Stay InsideIf you have some warning of the blast, you will want to immediately get inside the nearest building and stay away from any windows.  The deeper and lower you can get in a building, like an underground parking structure, the more likely you will be to survive.  If you are outdoors when the detonation occurs, lie face down at the lowest point you can find.  If you are in your vehicle, get to the floorboard.  After the shock wave passes, get inside the nearest shelter location.  Avoid touching your eyes, nose, or mouth.  If you have a mask, wear it.  If you can cover your mouth with a cloth or a towel when you are outside, do so.  Understand that your clothes are likely contaminated and will need to be disposed of as soon as possible.  You will also need to wash down as quickly as possible to remove any radiation from the skin.  If you have pets that come in after the blast, they will need to be wiped down then washed as soon as possible.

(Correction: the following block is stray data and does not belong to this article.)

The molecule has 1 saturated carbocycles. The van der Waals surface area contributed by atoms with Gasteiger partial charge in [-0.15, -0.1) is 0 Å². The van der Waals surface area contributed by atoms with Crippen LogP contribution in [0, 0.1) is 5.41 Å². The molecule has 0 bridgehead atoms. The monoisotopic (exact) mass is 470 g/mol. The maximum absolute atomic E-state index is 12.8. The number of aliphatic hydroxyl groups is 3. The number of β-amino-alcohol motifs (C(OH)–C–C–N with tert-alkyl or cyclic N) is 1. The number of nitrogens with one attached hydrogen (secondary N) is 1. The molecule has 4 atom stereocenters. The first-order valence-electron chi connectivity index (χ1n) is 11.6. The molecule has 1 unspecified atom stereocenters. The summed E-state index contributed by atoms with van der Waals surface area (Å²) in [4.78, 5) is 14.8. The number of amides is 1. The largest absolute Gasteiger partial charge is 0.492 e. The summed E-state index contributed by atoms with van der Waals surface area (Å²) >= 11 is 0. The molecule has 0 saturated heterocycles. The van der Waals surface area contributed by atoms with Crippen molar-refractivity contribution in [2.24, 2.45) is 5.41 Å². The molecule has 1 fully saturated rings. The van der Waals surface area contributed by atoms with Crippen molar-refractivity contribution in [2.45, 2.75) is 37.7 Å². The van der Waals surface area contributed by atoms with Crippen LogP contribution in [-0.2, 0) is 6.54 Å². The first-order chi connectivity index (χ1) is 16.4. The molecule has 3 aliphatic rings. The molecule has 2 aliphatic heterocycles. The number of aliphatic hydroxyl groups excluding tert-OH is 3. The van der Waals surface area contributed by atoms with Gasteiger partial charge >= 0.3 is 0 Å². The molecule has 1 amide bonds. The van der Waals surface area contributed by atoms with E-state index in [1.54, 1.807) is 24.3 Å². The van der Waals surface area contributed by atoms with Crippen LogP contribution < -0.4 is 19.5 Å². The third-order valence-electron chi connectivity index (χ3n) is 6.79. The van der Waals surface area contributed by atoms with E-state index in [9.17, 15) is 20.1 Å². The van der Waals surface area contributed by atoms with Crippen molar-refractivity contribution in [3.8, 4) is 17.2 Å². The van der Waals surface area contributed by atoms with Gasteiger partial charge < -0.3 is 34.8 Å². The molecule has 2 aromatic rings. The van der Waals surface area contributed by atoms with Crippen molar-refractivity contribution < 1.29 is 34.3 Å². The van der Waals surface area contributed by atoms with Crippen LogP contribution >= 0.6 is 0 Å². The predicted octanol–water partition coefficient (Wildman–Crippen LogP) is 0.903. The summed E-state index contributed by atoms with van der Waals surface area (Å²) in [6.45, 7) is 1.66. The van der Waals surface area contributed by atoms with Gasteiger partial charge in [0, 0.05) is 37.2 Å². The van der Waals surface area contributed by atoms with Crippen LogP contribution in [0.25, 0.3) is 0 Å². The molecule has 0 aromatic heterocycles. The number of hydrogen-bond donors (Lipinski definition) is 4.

The fallout will be lessened if the detonation is in the air or at a high altitude.  If it is a surface blast, thousands of tons of dirt and debris can be thrown several miles into the atmosphere, substantially increasing the amount of fallout.  As the heat of the blast cools, unstable atoms from nuclear fission will mix with the debris particles from the blast.  These radioactive particles are the fallout that creates the dangerous long-term effect of the blast.  Think of these particles like campfire smoke.  They may be odorless, but have you ever been in the proximity of a campfire and walked away from it without smelling like smoke?  It only takes a few particles to create cell damage.  The harmful ionizing radiation of inhaled particles can result in cell damage and eventually cancer.  Lesions and radiation burns may erupt on the skin in areas where fallout particles have settled.